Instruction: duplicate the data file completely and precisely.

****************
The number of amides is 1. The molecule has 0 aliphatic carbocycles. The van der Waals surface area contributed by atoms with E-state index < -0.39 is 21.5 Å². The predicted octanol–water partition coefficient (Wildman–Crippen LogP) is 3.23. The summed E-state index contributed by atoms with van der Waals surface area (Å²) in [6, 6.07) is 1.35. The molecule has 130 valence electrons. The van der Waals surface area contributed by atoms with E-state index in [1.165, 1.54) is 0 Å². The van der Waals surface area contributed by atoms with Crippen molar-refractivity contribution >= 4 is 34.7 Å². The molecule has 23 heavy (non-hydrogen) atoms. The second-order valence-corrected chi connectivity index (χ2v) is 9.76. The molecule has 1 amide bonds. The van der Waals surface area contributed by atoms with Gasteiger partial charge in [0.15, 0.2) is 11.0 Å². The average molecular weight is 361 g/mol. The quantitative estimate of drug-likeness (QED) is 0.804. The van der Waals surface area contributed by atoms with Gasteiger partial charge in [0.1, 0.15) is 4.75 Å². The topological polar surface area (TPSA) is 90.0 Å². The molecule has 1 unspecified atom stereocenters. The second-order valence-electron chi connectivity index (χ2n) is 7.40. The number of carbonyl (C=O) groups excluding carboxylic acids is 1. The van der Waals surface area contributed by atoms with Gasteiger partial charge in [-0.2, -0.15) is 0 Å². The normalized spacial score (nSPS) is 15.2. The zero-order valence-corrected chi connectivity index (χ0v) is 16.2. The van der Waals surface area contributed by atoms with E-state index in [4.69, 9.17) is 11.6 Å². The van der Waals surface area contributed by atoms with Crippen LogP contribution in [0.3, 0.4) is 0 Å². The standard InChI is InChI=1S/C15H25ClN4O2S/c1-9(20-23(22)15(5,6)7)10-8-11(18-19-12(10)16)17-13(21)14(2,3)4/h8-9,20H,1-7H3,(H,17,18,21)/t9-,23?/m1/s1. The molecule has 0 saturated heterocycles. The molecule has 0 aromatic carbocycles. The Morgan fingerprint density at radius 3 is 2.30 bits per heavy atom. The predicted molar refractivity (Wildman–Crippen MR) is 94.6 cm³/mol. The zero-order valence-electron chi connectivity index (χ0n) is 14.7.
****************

The number of amides is 1. The molecule has 0 aliphatic carbocycles. The van der Waals surface area contributed by atoms with E-state index < -0.39 is 21.5 Å². The predicted octanol–water partition coefficient (Wildman–Crippen LogP) is 3.23. The summed E-state index contributed by atoms with van der Waals surface area (Å²) in [6, 6.07) is 1.35. The molecule has 130 valence electrons. The van der Waals surface area contributed by atoms with E-state index in [1.165, 1.54) is 0 Å². The van der Waals surface area contributed by atoms with Crippen molar-refractivity contribution >= 4 is 34.7 Å². The molecule has 23 heavy (non-hydrogen) atoms. The second-order valence-corrected chi connectivity index (χ2v) is 9.76. The molecule has 1 amide bonds. The van der Waals surface area contributed by atoms with Gasteiger partial charge in [0.15, 0.2) is 11.0 Å². The average molecular weight is 361 g/mol. The quantitative estimate of drug-likeness (QED) is 0.804. The van der Waals surface area contributed by atoms with Gasteiger partial charge in [0.1, 0.15) is 4.75 Å². The topological polar surface area (TPSA) is 90.0 Å². The molecule has 1 unspecified atom stereocenters. The second-order valence-electron chi connectivity index (χ2n) is 7.40. The number of carbonyl (C=O) groups excluding carboxylic acids is 1. The van der Waals surface area contributed by atoms with Gasteiger partial charge in [-0.2, -0.15) is 0 Å². The normalized spacial score (nSPS) is 15.2. The zero-order valence-corrected chi connectivity index (χ0v) is 16.2. The van der Waals surface area contributed by atoms with E-state index in [4.69, 9.17) is 11.6 Å². The van der Waals surface area contributed by atoms with Crippen LogP contribution in [0.3, 0.4) is 0 Å². The standard InChI is InChI=1S/C15H25ClN4O2S/c1-9(20-23(22)15(5,6)7)10-8-11(18-19-12(10)16)17-13(21)14(2,3)4/h8-9,20H,1-7H3,(H,17,18,21)/t9-,23?/m1/s1. The molecule has 0 saturated heterocycles. The molecule has 0 aromatic carbocycles. The Morgan fingerprint density at radius 3 is 2.30 bits per heavy atom. The predicted molar refractivity (Wildman–Crippen MR) is 94.6 cm³/mol. The zero-order valence-electron chi connectivity index (χ0n) is 14.7.